Thrown together in the mixing bowl, these factors might even push nominal prices of SA property down in the next year or two to three. Should prices drop two or three years in a row, it'll suffice to burst "the consumer bubble", ie. stop consumers from propping up their living standards artificially by borrowing against their properties.
When that happens, and (mostly white) consumers realize to what extent their living standards have ACTUALLY (without the property crutch) dropped since 1994, the mood will REALLY get dark.
That's the bubble I talked about in the first paragraph - the unrealistic world created by ever-rising home prices and over-accommodating banks.
Was this Trevor's worst Budget?
A month is a long time in the life of a National Government Budget.....in South Africa.
What looked solid and realistic then, looks very shaky now. I'm talking about Trevor Manuel's Budget numbers. These were based on, among others, an exchange rate, an inflation rate and a GDP growth assumption, which seemed (for most economists) realistic at the time, but seem rather unrealistic today.
At the time Trevor said inflation will be edging below 6% in the second half of the Budget period from around 9% at the time of delivering his Budget speech. Today the opposite seems likely - inflation might edge higher later this year. If the following interview is anything to go by...
(What follows is a Radio 702 interview, published on iAfrica.com and shortened by me here.)
WORLD AT SIX
Bruce Whitfield (Interviewer of Radio 702):
Worse than expected producer price inflation number today. It came in quite a lot higher than expected in February and by the way in which it is worked out that has changed a little bit and maybe it is not all bad news or am I being overly optimistic? Chris Hart, the chief economist at Investment Solutions, am I being overly optimistic when I see producer price inflation at 11.2 percent, based on a new calculation or is it as bad as it looks?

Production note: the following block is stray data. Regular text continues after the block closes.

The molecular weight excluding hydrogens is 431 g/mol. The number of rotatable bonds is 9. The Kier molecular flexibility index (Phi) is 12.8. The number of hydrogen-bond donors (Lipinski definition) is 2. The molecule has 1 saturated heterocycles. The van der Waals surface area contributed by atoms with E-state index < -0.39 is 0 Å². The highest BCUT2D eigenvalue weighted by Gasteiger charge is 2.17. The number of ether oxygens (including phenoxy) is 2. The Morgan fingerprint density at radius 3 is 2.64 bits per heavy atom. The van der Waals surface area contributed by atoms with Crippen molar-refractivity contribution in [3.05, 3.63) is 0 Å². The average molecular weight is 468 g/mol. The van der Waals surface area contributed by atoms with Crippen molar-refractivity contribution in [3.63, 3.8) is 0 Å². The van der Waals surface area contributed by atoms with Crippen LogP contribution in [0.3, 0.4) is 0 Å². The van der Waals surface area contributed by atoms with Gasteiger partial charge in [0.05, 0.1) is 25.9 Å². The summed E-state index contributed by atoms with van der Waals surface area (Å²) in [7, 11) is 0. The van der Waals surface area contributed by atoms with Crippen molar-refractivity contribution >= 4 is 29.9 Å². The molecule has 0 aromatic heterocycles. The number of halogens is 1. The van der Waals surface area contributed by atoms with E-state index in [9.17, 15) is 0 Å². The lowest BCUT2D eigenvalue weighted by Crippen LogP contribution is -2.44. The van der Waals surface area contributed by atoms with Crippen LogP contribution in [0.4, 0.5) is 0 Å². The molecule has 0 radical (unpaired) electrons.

It is almost as bad as it looks. I think the key thing is that inflation is experiencing another surge, we had PPI peaking early last year at about 13.2 percent that was April and May last year and it came down below 10 percent and now is rising quite strongly again. Obviously there are different bases and it is clearly the important component, fuel is the obvious candidate with the weaker rand and higher international food prices. I think what was encouraging is that the domestic component was not as bad if that is any consolation, so it does mean that it is externalities and it also, to me, says that your interest rates are not really having much effect on your inflation rate at all.
We should be seen PPI coming under control but that imported PPI number, it is close to 16 percent, that is very scary considering the trade deficit and with the currency as weak as it is, it does add additional pressure into the overall economy.
That adds a huge amount of pressure and I think that the pipeline pressure that is going to go in the next few months, where is that going to end or where is consumer inflation going to end and I suspect that your CPIX may well breach the double digit area and in the absence of any other measures to fight inflation with Eskom coming on with a potential huge increase there, your municipal charges looking quite scary, in addition you have got the change to the rates that is taking place, the consumer is under a huge amount of pressure but your inflation may well rise above that 10 percent level and tempt the monetary policy committee to hike rates. I suspect they are going to hold off now but by June, they may be tempted to hike rates.
Chris Hart, thanks very much indeed, the chief economist at Investment Solutions.
End of article.